Students who submit assignments bought from essay writing services risk being kicked off their course, the University has warned, after at least one company admitted it was selling work to KU students.
On its website, the Kingston-based company claim to use a team of former university lecturers and researchers to write A-grade student essays and dissertations on demand, worth up to £300.
A University spokeswoman sent out a clear warning to students that a zero tolerance policy exists towards commissioning and submitting plagiarised essays, and any student found cheating could face being thrown out.
“The University takes cheating and plagiarism very seriously and will always take appropriate action, should a student be found to have cheated whether through plagiarism or by allowing other people to complete assignments,” she said.
“Immediate action is taken if such activity is suspected.”
Under academic misconduct regulations, the University recognises the act of purchasing or commissioning someone else to complete an assessment as an act of academic misconduct that could result in the student’s registration being terminated.
But Paul McCarthy, director of an essay writing company, said he was unrepentant in helping students cheat as they were being overworked by universities.
“It’s absolutely not illegal at all, it’s a moral argument which I am totally at ease with because I am here to legitimately help people,” he said.
“I have clients that have mental health issues or personal problems, who are in their last year and unable to cope with the unbearable amount of work and stress the university has placed on them.
“Are we just meant to chuck them under a bus and let them waste years of their life for something that they can’t help?”
McCarthy also clarified that unlike other online essay services which claim to only be a study tool, he fully expected students to submit the work he provided them as their own.
“There is no ambiguity here, we write the essays and dissertations for students to submit,” McCarthy said.
“Companies who say they expect students to only use it as guides are just trying to make themselves feel better; they know very well what’s going on.
“There is a huge demand for my services and if I don’t do it, these desperate students will turn to dodgy sub-continent companies who will give them back poor work.”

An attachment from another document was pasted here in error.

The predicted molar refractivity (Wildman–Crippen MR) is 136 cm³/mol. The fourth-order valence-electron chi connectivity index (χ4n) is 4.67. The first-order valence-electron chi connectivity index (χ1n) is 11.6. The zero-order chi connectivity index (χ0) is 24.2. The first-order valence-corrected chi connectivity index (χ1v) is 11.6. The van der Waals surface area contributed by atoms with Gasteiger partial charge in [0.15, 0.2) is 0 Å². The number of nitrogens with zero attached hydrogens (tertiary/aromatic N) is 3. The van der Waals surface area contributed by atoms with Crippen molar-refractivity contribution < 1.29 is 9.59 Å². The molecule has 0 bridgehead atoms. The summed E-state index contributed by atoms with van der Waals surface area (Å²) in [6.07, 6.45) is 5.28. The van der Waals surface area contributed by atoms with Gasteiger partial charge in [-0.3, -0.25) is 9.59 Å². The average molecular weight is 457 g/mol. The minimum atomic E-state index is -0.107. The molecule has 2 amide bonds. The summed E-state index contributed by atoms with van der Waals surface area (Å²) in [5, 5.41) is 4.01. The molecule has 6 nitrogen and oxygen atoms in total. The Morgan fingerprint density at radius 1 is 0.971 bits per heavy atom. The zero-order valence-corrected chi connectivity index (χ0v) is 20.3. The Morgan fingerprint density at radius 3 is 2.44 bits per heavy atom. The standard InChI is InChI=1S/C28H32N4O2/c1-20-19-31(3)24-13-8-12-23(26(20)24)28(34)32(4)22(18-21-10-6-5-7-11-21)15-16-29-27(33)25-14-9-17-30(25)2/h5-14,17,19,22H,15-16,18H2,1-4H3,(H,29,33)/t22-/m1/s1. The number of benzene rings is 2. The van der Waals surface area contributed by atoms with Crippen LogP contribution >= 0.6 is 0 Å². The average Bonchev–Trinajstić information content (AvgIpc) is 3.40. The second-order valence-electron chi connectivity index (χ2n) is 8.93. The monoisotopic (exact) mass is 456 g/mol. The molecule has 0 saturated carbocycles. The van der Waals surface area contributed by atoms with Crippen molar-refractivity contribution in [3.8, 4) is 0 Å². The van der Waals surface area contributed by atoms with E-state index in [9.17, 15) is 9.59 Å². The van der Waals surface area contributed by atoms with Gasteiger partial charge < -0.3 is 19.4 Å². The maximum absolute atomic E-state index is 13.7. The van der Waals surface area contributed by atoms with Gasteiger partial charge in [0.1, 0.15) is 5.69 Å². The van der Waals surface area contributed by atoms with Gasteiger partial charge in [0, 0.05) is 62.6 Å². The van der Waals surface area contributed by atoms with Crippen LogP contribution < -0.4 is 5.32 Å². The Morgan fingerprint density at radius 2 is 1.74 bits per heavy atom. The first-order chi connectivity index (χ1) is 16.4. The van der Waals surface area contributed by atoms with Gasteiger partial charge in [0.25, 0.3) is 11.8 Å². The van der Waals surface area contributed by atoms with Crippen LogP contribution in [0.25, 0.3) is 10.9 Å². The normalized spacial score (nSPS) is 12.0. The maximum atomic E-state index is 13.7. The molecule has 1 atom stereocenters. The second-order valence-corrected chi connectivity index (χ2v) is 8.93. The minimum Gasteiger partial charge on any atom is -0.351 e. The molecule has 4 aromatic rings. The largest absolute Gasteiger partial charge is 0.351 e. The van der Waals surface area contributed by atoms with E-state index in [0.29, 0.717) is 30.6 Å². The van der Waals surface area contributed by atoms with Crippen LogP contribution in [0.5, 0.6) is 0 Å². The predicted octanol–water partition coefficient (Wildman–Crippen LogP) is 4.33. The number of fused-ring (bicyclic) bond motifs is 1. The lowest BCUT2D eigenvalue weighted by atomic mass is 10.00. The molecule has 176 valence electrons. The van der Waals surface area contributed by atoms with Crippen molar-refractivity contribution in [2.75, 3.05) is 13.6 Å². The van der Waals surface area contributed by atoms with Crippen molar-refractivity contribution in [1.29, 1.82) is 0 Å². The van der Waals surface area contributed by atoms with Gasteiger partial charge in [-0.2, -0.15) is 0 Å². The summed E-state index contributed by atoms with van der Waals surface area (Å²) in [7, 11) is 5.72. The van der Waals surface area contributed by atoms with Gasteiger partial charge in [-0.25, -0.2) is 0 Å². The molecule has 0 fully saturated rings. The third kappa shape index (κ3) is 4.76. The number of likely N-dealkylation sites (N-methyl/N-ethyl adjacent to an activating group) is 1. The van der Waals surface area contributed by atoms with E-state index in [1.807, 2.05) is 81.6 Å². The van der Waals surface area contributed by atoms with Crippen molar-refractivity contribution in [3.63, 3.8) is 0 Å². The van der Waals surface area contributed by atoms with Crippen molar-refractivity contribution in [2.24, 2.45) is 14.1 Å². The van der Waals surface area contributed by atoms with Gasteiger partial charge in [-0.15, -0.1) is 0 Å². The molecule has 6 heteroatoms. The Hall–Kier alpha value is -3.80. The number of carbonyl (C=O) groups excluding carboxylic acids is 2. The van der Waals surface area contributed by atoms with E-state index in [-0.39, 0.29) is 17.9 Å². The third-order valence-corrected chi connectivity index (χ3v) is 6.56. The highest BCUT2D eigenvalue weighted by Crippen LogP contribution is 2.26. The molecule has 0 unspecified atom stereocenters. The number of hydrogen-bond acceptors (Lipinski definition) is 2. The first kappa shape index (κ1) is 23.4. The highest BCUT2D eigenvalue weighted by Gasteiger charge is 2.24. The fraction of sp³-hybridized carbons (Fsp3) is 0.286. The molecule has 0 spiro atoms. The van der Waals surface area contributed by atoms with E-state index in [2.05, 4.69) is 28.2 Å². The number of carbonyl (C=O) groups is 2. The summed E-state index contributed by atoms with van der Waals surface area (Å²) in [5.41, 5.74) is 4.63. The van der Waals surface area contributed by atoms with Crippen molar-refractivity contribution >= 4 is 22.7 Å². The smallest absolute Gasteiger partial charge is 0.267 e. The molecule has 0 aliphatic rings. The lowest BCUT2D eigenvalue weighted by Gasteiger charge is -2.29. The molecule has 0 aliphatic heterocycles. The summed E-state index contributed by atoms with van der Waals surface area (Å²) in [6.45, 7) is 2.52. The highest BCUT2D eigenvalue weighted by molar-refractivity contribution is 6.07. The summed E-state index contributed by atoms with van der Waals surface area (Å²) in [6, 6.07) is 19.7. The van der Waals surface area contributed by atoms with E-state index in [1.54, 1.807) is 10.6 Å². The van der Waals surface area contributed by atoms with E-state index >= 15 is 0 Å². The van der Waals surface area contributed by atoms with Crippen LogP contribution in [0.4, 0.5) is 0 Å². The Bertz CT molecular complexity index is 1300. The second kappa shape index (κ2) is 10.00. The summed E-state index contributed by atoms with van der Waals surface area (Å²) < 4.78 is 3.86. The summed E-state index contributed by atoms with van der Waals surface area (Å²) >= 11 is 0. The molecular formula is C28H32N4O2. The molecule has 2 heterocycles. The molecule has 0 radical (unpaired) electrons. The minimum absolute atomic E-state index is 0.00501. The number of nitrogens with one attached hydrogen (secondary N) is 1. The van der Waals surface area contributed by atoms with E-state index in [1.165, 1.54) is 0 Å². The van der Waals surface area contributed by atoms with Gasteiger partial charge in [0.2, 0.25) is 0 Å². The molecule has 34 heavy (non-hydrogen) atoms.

Since the start of term, McCarthy’s children have been seen outside KU campuses handing out business cards promoting and price listing the plagiarism service.
Second year history student Alsa Padayachee said she was shocked when handed a business card by the children outside the university campus.
“This school kid was just standing there handing out cards and I was completely flabbergasted when I looked down to see the card was basically promoting cheating,” she said.
“I can’t believe this type of stuff is actually legal, it really shouldn’t be.”
The use of online essay services has been in the spotlight after a study commissioned by the Office of Qualifications and Examination Regulation (Ofqual) last month found online companies selling bespoke A-grade essays were being graded a lower C or D grade when independently assessed.
The research conducted by London School of Economics concluded that: “Overall the commissioned essays were considered to be of poor quality and fell well short of what might be expected from a representative student at this stage of their academic career.”
The Kingston University spokesperson added there were a number of measures in place to reduce the opportunity to cheat, and recommended students avoid the services.
“Clearly the University would advise students not to use these services,” she said.
“Apart from the fact there is a strong likelihood that they will be caught if they do purchase an assignment or essay which could result in a severe penalty, buying an essay is cheating themselves out of learning.”